CUPE Local 1356 Blog

Canadian Union of Public Employees Local 1356. We have three Collective Agreements as Local 1356, 1356-01, and 1356-02. The membership is comprised of the full-time and part-time workers of York University the Local website is at This Blog will include Local information and information garnered from sources other Universities, Colleges, Post Secondary/Tertiary Education and news sources supplying information.

Wednesday, June 27, 2007

Maritimes University enrolment declining faster than expected

University enrolment in Canada's three Maritime provinces is dropping sooner and more dramatically than expected thanks to the lure of western oil-patch jobs, a declining population and the end of the recent flood of Ontario students, a new report says.
If current trends continue, the number of university students could fall by 10 per cent or more in the next decade, predicts the report, produced by the Maritime Provinces Higher Education Commission and released yesterday. In the past two school years alone, undergraduate levels have fallen by 4.5 per cent after reaching a peak in 2004-2005.
"It has been quite a shift. We didn't expect the decline to hit us so quickly," said Mireille Duguay, chief executive officer of the commission, an agency created by the Maritime premiers.
A decrease in the university-aged population of the provinces has long been expected, but Ms. Duguay said the effects of that demographic trend have been accelerated by an increase in the number of high-school students choosing not to go to university. "We are seeing students make different choices," she said. "They are leaving the province, they are staying and taking jobs or they are going to college."
An increasing number of students who do go to university are also travelling outside the region, especially to neighbouring Newfoundland, motivated in part by lower tuition fees, the study found. Nova Scotia has taken steps to change that trend with measures such as lower tuition rates for students from the province.
Ms. Duguay said the influx of Ontario students to the area - starting four years ago, when Grade 13 was eliminated and two classes graduated at once - helped to mask the developing trend. Now that the bulge is through the system, the changes are becoming apparent. "The double cohort prevented us from seeing what was really happening," she said.
Peter Halpin, executive director of the Association of Atlantic Universities, said most university leaders are already taking steps to counter the prospect of declining student numbers. "People are working pretty hard to manage the situation. They have invested a lot of time and energy in branding and marketing."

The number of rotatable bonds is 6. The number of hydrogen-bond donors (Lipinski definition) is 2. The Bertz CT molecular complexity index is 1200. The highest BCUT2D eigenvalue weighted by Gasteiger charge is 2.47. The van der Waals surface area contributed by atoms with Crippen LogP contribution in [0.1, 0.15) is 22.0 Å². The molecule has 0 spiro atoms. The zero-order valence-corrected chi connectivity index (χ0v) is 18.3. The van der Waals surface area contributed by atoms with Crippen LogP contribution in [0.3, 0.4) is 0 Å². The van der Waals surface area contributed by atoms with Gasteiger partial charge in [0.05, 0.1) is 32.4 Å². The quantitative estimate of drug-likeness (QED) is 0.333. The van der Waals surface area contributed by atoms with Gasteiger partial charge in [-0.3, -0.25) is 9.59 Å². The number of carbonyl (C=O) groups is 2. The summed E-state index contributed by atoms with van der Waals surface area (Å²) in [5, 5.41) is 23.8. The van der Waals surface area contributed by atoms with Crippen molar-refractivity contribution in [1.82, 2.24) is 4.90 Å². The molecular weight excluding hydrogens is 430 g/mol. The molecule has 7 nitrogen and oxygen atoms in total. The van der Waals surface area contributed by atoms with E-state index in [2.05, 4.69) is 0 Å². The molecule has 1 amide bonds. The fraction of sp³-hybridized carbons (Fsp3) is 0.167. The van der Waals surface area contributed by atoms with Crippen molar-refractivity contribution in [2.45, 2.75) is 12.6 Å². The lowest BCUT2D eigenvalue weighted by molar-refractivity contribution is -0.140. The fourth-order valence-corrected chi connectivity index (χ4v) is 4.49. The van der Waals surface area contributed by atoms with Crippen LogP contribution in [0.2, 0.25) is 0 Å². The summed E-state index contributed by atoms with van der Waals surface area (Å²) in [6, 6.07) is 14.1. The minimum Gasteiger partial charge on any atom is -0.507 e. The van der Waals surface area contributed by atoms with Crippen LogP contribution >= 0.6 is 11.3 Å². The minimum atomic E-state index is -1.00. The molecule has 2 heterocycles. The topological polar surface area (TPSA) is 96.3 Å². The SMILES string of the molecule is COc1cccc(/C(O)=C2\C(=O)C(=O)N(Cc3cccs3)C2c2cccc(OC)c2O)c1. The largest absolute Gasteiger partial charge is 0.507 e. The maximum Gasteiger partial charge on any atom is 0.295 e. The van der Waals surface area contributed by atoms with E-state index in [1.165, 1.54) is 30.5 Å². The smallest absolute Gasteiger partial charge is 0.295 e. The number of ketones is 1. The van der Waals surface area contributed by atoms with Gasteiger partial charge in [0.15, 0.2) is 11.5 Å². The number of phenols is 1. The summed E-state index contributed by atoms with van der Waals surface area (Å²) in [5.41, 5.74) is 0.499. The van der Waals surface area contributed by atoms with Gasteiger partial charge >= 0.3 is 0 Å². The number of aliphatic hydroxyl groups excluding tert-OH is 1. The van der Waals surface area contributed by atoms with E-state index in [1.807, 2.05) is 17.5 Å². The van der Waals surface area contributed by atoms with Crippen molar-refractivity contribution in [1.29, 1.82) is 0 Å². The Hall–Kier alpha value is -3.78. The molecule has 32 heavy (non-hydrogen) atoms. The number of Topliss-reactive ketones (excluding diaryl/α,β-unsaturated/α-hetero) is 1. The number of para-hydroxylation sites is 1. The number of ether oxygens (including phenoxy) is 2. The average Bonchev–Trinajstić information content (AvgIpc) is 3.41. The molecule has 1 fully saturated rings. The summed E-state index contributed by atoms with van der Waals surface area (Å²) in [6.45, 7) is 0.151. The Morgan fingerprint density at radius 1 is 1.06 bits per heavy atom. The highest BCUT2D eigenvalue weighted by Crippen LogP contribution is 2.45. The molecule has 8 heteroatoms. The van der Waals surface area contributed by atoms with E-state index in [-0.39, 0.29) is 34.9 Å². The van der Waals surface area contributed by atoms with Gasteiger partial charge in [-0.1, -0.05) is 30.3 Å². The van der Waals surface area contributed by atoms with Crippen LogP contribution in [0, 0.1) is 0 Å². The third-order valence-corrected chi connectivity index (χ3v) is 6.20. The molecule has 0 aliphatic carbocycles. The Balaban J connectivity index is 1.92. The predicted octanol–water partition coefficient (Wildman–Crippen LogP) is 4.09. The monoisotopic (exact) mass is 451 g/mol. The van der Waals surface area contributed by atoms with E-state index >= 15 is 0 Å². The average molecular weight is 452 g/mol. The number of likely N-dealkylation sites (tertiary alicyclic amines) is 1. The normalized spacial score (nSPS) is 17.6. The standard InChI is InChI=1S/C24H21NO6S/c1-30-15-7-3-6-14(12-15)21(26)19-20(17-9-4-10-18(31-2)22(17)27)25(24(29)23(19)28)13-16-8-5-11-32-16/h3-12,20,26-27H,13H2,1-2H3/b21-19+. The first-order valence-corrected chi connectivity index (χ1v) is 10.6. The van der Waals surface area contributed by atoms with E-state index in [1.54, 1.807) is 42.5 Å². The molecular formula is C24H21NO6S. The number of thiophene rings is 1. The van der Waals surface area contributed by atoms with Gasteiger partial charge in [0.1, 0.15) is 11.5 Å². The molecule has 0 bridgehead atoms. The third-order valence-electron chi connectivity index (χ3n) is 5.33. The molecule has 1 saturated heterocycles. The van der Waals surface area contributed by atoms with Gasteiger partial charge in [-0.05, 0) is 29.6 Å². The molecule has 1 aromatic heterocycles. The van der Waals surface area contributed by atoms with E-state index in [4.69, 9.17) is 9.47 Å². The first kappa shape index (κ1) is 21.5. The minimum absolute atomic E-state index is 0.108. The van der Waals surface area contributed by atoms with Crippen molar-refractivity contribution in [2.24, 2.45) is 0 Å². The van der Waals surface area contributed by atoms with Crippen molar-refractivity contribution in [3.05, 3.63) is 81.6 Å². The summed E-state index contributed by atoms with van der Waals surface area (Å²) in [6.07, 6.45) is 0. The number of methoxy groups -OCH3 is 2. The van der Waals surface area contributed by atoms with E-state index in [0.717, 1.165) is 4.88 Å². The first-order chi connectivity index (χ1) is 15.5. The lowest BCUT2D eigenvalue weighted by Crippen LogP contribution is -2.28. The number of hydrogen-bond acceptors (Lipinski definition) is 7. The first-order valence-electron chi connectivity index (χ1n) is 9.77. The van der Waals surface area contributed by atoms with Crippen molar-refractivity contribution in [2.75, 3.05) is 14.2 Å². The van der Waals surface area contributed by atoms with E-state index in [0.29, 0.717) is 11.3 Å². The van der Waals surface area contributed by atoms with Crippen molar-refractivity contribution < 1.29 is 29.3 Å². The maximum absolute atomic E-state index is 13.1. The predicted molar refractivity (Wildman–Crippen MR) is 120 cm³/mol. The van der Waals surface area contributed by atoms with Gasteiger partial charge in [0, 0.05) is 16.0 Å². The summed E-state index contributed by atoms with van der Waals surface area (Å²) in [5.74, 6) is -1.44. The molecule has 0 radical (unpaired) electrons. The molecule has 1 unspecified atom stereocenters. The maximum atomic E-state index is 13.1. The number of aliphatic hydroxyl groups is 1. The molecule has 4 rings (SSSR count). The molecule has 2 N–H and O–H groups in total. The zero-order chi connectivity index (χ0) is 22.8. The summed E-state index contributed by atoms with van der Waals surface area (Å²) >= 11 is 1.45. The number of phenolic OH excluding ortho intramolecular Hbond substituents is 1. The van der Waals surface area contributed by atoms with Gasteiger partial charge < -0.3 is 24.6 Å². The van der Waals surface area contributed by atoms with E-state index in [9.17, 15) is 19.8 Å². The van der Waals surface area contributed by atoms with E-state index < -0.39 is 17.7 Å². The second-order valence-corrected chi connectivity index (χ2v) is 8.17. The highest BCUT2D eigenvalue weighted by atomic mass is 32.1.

Many of the 17 universities that his organization represents are looking outside the region - and the country - to increase their student numbers, he said.
At Dalhousie University in Halifax, for example, where enrolment has remained steady, fewer than 60 per cent of undergraduates come from the Maritimes and 23 per cent are from Ontario, a spokeswoman said.
Mr. Halpin said the academic community is also focusing on increasing the percentage of local high-school students who go on to university.
That is key, Ms. Duguay said, because another recent study showed that once they graduate, about 90 per cent of university students stay in the region.
Young people between 18 and 24 now account for the highest levels of migration from the Maritimes, she said, with many heading west to jobs in the resource sector.

The Globe and Mail
Wed 27 Jun 2007
Page: A6
Section: National News
Byline: Elizabeth Church

Construction Notice No. 3 – Archives Project

Temporary Lane Restriction - Vanier Lane

All members of the York University community are advised that the installation of manholes and stormwater and sanitary pipelines in Vanier Lane for the Archives Project will commence later this week on Thursday and Friday, June 28 and 29. Completion date is anticipated to be July 16.

There should be minimal disruption to the community and pedestrian and traffic flows during this roadway restriction on Vanier Lane. The contractor will conduct reasonable hours of operation at the site, with daily work activities starting no earlier than 7:00 a.m.

The contractor for the project will take all necessary precautions to ensure community members are safe at all times. Precautionary measures include posting warning signs, use of flag persons to direct pedestrians and traffic, and scheduling certain activities at off-peak times.